As for mine, there is incalculable value, to me, in trying to see as much of the vexing, endlessly fascinating picture as I can, even as it delays me in rushing toward the goal line to do my victory dance. 

Even as it sets me up as an easily mocked self-righteous asshole who has never learned how to make a living and who sits alone, feeling smart, as he edits his thoughts for clarity, that they might be read by half a dozen people once in a while.

Insight on the Human Capacity to Change

I was talking to my father’s nephew just now, his brother’s son, my first cousin.   We got on to the subject of how much a person can change himself.   It was triggered by my comment that I sometimes think I should drop a quick note to that arrogant nephrologist I battled when I was first trying to find out how best to treat this kidney disease with no known cause.  I thought I might send her what she should have said to me, a very simple sentence or two, instead of constantly arguing, that it might help her going forward.

“She wouldn’t change,” he said confidently.  “That type acts that way out of hardwiring and lifelong practice.  Your most generous, eloquent letter would have no effect on her behavior going forward.  Why waste your time?  You certainly don’t owe her anything.” 

I reminded him of the endless argument my father and I had about whether, and how much, people can truly change themselves.   I said I’ve come to realize that clearly there is no yes or no answer to the question, people do make tremendous changes all the time, while certain predispositions are no doubt hardwired, easy goingness, a proneness to frustration, etc.   He made a profound point. 

 “Self-awareness and an ability to step outside yourself, a certain philosophical detachment, are necessary before you can change.  There is a predisposition for those traits too.”   

Goddamn, I thought, and I said “that’s a profound insight.”   

My sister once despaired to me that she realized she had become the D.U.  I was alarmed, told her immediately that she had to work on it, that it was within her power to change that.   

 “No,” she said, “that’s the essence of being the D.U.– there is no possibility of change.”   

“Well, you see, Elie,” said the skeleton of my father, “they’re right.   You, for whatever reason, were born with an ability to, eventually– and luckily for you you’ve lived long enough so far–  recognize things you do that harm you, and people around you, and to act a different way.   Not to say, of course, that you’ve figured everything out, or have a contented life or anything like that, I mean, you’re still subject to most of the same torments and everything, but you’ve learned to eliminate certain things that caused you a lot of pain.  You’ve come  a bit closer to really knowing what is hateful to you and not doing it to others, much closer than I ever could.”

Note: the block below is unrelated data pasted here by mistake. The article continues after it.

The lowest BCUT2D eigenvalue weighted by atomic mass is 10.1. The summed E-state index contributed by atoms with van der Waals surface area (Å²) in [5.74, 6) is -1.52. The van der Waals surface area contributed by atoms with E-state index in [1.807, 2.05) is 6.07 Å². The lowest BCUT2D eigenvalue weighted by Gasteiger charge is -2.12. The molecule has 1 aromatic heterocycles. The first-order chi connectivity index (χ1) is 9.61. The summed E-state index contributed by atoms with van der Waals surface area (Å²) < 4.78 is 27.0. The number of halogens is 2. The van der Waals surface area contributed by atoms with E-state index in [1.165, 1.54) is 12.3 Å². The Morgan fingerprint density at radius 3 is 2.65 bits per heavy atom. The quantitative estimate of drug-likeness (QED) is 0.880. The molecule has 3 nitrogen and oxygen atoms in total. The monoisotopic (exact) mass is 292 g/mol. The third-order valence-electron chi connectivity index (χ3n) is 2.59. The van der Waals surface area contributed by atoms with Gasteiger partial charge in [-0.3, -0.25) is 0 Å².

Not a very high bar, dad.   

“Admittedly,” said the skeleton.  A hawk screeched, or maybe it was another kind of raptor. 

“I can’t help you with that, Elie,” he said looking up toward the circling bird.  “Though I was a country boy, I don’t know a hawk from a falcon, an oak tree from a maple.”   

How little any of us actually know, I thought to myself.


Madness may not be an unreasonable option (And Mike Pence on guns)

In fairness to Lennox Hill Hospital, they did give me a long list of side effects to watch out for– cold/flu and high blood pressure among them.  I’ve never seen my blood pressure this high, day after day, even after doubling the dose of my blood pressure medication (at my doctor’s suggestion), but they did warn me.  Fair enough.  I just learned that it will take up to two months after my immunosuppressive treatment to see if my kidney disease is in remission.  Oh, well.

I don’t suppose my high blood pressure could be at all related to the recently announced deadline to re-apply for private health insurance by December 15th (if I want health insurance on January 1).   I have the choice of continuing to pay 500% to 1000% more than the law requires for a person of my income, as I did this year, in hopes of getting better health care than I did in 2016, or once again finding all new doctors to continue treatment of my kidney disease and skin cancer.  Oh well, just part of living in a Free Market in our exceptional nation, I suppose.   

The thing that riles me today, of all things, as I ponder the real possibility that going mad may be my best option, is fucking Mike Pence.   Google “Pence on concealed carry law” and you will quickly learn that he is rated A by the NRA.  Just scroll down the first page of hits:  

He voted in favor of national concealed carry reciprocity, a policy that would … Pence further undermined Indiana’s already weak gun laws – which pose a dire … 

Authorizes a person who has a valid permit to carry a concealed firearm in one state and who is not prohibited from carrying a firearm under federal law to carry … 

Or, go no further than this one, the third:

NRA-ILA | Freedom Fighter Mike Pence

Oct 26, 2016 – Pro-gun candidates don’t come any better than Mike Pence. … amendment that allowed law-abiding gun owners to carry concealed in national …